Following pressure from the Baltics, the United States promised in June that tanks, artillery and other military equipment would be permanently stationed in the Baltic. Previously, there were 150 rotating NATO soldiers stationed in Latvia and other Baltic countries. During the year, the United States also sent two unmanned surveillance aircraft, so-called drones, to Latvia for military exercises, accompanied by some 70 men from the United States Air Force. In June, the Russian Federation halted imports of canned fish from Latvia, formally due to toxic substances, but Latvia saw the decision as political. About half of the fish catch in Latvia is normally exported to the Russian Federation.

The coalition government with Unity, the League of the Greens and Peasants and the National Alliance cracked down on the joints. The disagreement became clear when the parliament elected a new president in June. The parties could not agree on a joint candidate, and Prime Minister Laimdota Straujuma’s party Unit was also split internally. Only in the fifth vote was the necessary majority reached when the candidate of the Greens, Defense Minister Raimonds Vējonis, won the National Alliance candidate Egils Levits by 55 votes to 42.

Latvia reacted angrily when the Prosecutor General of Moscow in July announced an investigation into whether the Baltic countries’ independence from the Soviet Union in 1991 is legal. Two members of the Russian parliament had requested the investigation, but according to the Prosecutor’s Office, it was a formality with no prospect of success. The Kremlin distanced itself from the initiative.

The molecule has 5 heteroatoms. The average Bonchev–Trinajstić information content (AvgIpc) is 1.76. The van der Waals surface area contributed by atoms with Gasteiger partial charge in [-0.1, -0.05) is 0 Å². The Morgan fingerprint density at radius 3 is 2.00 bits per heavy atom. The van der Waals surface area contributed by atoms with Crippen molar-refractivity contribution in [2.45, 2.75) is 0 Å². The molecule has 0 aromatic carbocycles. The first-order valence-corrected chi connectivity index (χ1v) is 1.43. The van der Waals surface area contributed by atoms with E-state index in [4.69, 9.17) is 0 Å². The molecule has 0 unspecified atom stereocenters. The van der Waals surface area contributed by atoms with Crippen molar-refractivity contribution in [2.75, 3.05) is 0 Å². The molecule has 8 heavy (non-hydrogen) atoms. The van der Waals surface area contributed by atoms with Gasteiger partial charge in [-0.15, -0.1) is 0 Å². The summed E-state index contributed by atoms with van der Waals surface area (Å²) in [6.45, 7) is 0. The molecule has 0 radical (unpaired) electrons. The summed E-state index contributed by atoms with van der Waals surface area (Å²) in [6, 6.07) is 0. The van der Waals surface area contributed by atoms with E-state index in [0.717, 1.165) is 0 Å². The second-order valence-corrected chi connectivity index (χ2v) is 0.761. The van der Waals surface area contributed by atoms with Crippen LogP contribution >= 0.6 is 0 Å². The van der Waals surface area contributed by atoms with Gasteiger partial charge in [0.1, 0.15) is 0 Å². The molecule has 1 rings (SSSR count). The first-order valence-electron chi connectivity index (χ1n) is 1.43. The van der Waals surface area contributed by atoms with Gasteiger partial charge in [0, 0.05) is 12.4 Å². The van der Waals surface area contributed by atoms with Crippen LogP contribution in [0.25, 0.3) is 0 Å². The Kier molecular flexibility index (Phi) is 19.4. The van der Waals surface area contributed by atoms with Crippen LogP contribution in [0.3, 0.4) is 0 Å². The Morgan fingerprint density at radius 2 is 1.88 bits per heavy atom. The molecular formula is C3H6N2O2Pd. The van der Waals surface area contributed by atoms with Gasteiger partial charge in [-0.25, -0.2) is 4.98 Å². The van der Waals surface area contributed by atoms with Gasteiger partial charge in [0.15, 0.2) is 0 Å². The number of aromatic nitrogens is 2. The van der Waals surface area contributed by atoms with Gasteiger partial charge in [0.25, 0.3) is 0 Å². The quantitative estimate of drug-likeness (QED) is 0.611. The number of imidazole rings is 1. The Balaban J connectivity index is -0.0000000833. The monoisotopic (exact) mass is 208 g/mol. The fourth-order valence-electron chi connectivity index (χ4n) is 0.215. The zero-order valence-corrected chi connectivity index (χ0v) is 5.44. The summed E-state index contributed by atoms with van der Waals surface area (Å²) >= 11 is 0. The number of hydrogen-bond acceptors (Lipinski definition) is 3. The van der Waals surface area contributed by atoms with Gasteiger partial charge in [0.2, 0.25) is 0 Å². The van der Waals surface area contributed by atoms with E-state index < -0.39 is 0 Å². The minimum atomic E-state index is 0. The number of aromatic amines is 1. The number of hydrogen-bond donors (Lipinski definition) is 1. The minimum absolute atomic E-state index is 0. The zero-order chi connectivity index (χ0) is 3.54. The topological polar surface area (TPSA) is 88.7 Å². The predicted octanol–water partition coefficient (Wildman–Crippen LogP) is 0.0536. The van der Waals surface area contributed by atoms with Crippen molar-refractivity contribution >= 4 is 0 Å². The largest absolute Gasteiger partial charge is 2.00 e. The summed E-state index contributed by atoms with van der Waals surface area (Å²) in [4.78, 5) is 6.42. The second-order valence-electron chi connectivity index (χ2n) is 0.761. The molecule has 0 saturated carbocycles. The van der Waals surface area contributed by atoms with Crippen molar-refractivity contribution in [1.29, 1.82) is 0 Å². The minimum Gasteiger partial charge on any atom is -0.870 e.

There was a fierce debate in Latvia about EU refugee reception quotas. Resistance to refugees was strong, despite the fact that Latvia is in dire need of increased population after losing close to 700,000 residents in a quarter of a century. By New Year, Latvia had only 1.9 million residents.

The government rejected the EU’s request for 737 refugees. The only political party that advocated for the reception was the Russian-dominated Harmonic Center, which felt that Latvia should take responsibility for the consequences of its support for NATO and US military operations in the Middle East.

The refugee issue was about to crack the coalition when the Prime Minister’s Party wanted to receive 250 refugees, but the National Alliance said no. According to the party, Latvia had sufficient problems with the integration of Russian-speaking residents. Hundreds of Latvians demonstrated in August in Riga against refugee reception, and a survey showed that two-thirds said no to refugees from North Africa and the Middle East.

The Foreign Ministry warned of lost support from the EU and NATO – such as patrolling the airspace at the Russian border – if Latvia said no. Under pressure from outside, the government finally agreed to accept 776 refugees, but the National Alliance pushed through that refugee reception in the future should be decided in Parliament and not in government. After the terrorist attacks in Paris in November, the party demanded that Latvia’s refugee reception be canceled.

After internal strife in her own party Unity, Prime Minister Laimdota Straujuma resigned in December. The coalition parties had a hard time agreeing on a successor.

Latvia Capital City